Leo Shuster shows how to combine service architecture and lifecycle management, funding, SOA governance and metrics for an organization to be able to develop its projects and integrate them into an encompassing SOA initiative which is unfolding in the same time.
Leo Shuster has 15 years of IT experience as group manager, team lead, project manager, architect, and developer, directing the Enterprise Architecture and SOA strategy and execution for a number of organizations. He holds an MS in Computer Science from Case Western Reserve University and an MBA from Cleveland State University.
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Siva Prasanna Kumar
Thanks Siva Prasanna Kumar .P
I humbly Disagree with a lot of things you have said
I also don't agree with the concept of SOA Governance. 80% of SOA projects fail and people are talking about how it takes 10-15 years to get a SOA Transition right, no it doesn't usually you get it on the right track within 5-6 months. It is not poor governance that causes SOA projects to fail but rather governance itself.
While a project goals are mostly tactical SOA goals are strategic and I have been using the Rincci SOA methodology with virtually 100% success rates with our Fortune clients. Which marries tactical goals of system evolution with the strategic goals of SOA evolution. WIthout any Central Governance. It works the best with distributed agile teams which are used to change and evolution of systems and use a security net for refactoring, with unit tests for services at the producer end and intergration tests at the consumer end. This is in direct contrast to what you are proposing i.e. Service Lifecycle should be centrally managed and central team should be responsible for service identification, lifecycle management and pipelining acttivities. This is the most anti-case for evolutionary design. This seems like everything we used to do 15 years back with waterfall methods and upfront design and architecture. As an Agilist I have reservations and with our SOA experience I think this is why most SOA projects don't work.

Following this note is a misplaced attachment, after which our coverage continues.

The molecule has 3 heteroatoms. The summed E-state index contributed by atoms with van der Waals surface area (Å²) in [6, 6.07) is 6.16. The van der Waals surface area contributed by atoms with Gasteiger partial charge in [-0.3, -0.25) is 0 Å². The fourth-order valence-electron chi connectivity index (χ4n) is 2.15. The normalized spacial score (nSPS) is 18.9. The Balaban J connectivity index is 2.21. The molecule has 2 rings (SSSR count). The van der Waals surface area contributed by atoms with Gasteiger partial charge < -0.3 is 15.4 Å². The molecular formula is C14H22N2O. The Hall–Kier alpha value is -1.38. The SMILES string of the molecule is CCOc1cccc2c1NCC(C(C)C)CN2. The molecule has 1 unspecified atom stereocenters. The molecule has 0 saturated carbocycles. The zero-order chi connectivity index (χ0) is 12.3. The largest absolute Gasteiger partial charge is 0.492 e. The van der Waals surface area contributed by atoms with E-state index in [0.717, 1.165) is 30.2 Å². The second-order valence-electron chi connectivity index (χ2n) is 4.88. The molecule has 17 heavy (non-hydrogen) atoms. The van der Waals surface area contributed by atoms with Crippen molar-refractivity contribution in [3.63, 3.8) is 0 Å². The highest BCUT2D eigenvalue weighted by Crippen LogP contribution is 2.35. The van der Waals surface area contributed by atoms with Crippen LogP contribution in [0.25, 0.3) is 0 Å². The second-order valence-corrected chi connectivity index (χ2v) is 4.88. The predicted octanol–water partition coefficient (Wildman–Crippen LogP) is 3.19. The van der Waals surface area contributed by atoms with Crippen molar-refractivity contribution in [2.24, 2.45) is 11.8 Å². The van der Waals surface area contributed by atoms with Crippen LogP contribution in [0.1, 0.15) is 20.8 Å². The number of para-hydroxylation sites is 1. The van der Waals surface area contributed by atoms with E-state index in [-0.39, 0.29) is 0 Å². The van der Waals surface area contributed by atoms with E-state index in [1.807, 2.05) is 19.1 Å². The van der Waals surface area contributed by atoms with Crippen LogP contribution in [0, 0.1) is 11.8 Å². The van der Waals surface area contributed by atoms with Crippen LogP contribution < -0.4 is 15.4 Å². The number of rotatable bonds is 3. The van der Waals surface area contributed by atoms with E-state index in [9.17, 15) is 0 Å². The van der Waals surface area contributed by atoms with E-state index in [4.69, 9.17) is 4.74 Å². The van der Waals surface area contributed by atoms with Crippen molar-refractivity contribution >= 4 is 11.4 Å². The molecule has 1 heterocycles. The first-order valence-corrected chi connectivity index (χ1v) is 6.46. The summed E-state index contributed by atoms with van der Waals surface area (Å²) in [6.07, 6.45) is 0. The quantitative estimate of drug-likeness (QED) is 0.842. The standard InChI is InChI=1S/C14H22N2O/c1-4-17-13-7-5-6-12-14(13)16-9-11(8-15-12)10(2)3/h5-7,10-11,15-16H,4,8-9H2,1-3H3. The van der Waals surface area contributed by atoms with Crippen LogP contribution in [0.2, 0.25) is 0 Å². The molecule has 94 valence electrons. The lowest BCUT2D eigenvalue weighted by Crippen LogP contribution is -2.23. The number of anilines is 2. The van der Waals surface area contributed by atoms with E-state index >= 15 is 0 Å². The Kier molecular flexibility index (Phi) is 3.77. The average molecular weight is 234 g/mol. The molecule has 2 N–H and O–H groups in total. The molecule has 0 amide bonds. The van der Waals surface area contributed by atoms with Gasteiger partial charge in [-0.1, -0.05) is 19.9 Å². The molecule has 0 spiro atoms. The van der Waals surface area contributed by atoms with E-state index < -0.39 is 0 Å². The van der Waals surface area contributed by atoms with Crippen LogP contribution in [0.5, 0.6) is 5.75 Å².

Look at it this way. Its an ecosystem you don't provide services you don't get services. Its an ecosystem that can be self evolving without central control. The most scalable systems are without one Truth, one central controller or one central oracle that knows everything. The analogies from software systems apply to organizational structure as well. As Software systems mimic tasks done by people albeit. in an automated fashion.
I would like to recommend reading my book "Essays on SOA & EAI - A Pocket Guide"
adityayadav DOT com
Author: Essays on SOA & EAI - A Pocket Guide
Re: I humbly Disagree with a lot of things you have said
I agree on the safety net (or CI) aspect, and promote and scale well the work of your distributed architects.
To amend video, I would like to recommend browsing through my (openly available) slides from Orlando ScrumGathering "SOA and Scrum"
Thoralf J. Klatt